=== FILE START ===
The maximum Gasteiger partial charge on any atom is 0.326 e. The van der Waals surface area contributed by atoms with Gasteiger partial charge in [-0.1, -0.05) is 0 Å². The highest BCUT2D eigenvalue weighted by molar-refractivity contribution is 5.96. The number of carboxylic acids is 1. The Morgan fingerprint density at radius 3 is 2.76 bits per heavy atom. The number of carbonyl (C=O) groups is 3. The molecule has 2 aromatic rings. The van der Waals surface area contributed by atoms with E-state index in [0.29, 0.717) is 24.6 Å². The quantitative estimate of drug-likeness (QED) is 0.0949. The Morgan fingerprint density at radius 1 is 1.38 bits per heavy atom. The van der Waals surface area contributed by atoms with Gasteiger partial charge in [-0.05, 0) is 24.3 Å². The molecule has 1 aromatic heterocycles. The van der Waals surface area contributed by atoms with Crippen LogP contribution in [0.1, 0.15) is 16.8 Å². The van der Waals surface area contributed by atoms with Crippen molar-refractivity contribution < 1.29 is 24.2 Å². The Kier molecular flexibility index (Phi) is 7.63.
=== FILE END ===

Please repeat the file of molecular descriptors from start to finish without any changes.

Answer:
The maximum Gasteiger partial charge on any atom is 0.326 e. The van der Waals surface area contributed by atoms with Gasteiger partial charge in [-0.1, -0.05) is 0 Å². The highest BCUT2D eigenvalue weighted by molar-refractivity contribution is 5.96. The number of carboxylic acids is 1. The Morgan fingerprint density at radius 3 is 2.76 bits per heavy atom. The number of carbonyl (C=O) groups is 3. The molecule has 2 aromatic rings. The van der Waals surface area contributed by atoms with E-state index in [0.29, 0.717) is 24.6 Å². The quantitative estimate of drug-likeness (QED) is 0.0949. The Morgan fingerprint density at radius 1 is 1.38 bits per heavy atom. The van der Waals surface area contributed by atoms with Gasteiger partial charge in [-0.05, 0) is 24.3 Å². The molecule has 1 aromatic heterocycles. The van der Waals surface area contributed by atoms with Crippen LogP contribution in [0.1, 0.15) is 16.8 Å². The van der Waals surface area contributed by atoms with Crippen molar-refractivity contribution < 1.29 is 24.2 Å². The Kier molecular flexibility index (Phi) is 7.63.